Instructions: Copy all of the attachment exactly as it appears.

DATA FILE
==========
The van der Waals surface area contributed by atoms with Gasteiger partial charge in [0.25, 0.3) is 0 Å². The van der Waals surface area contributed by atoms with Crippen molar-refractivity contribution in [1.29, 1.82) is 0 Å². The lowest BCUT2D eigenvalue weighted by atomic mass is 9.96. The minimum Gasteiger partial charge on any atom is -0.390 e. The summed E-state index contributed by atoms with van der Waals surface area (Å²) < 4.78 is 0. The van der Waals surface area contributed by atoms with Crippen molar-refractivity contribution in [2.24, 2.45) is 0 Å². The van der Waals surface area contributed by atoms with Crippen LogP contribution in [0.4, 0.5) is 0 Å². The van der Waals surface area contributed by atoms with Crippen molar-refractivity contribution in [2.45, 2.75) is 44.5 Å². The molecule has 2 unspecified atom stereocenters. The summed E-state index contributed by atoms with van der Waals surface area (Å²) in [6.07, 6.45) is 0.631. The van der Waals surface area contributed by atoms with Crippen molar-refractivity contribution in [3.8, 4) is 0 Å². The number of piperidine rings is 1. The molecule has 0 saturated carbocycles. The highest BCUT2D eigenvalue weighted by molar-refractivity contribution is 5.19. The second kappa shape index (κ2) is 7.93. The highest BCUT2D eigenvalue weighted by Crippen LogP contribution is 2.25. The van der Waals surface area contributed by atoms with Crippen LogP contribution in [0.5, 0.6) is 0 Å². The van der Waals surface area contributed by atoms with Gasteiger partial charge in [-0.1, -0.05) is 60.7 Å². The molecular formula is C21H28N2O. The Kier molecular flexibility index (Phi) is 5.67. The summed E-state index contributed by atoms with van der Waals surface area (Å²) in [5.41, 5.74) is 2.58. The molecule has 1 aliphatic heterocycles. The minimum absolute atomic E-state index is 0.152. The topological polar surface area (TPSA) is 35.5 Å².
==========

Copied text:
The van der Waals surface area contributed by atoms with Gasteiger partial charge in [0.25, 0.3) is 0 Å². The van der Waals surface area contributed by atoms with Crippen molar-refractivity contribution in [1.29, 1.82) is 0 Å². The lowest BCUT2D eigenvalue weighted by atomic mass is 9.96. The minimum Gasteiger partial charge on any atom is -0.390 e. The summed E-state index contributed by atoms with van der Waals surface area (Å²) < 4.78 is 0. The van der Waals surface area contributed by atoms with Crippen molar-refractivity contribution in [2.24, 2.45) is 0 Å². The van der Waals surface area contributed by atoms with Crippen LogP contribution in [0.4, 0.5) is 0 Å². The van der Waals surface area contributed by atoms with Crippen molar-refractivity contribution in [2.45, 2.75) is 44.5 Å². The molecule has 2 unspecified atom stereocenters. The summed E-state index contributed by atoms with van der Waals surface area (Å²) in [6.07, 6.45) is 0.631. The van der Waals surface area contributed by atoms with Crippen molar-refractivity contribution in [3.8, 4) is 0 Å². The number of piperidine rings is 1. The molecule has 0 saturated carbocycles. The highest BCUT2D eigenvalue weighted by molar-refractivity contribution is 5.19. The second kappa shape index (κ2) is 7.93. The highest BCUT2D eigenvalue weighted by Crippen LogP contribution is 2.25. The van der Waals surface area contributed by atoms with Crippen LogP contribution in [0.5, 0.6) is 0 Å². The van der Waals surface area contributed by atoms with Gasteiger partial charge in [-0.1, -0.05) is 60.7 Å². The molecular formula is C21H28N2O. The Kier molecular flexibility index (Phi) is 5.67. The summed E-state index contributed by atoms with van der Waals surface area (Å²) in [5.41, 5.74) is 2.58. The molecule has 1 aliphatic heterocycles. The minimum absolute atomic E-state index is 0.152. The topological polar surface area (TPSA) is 35.5 Å².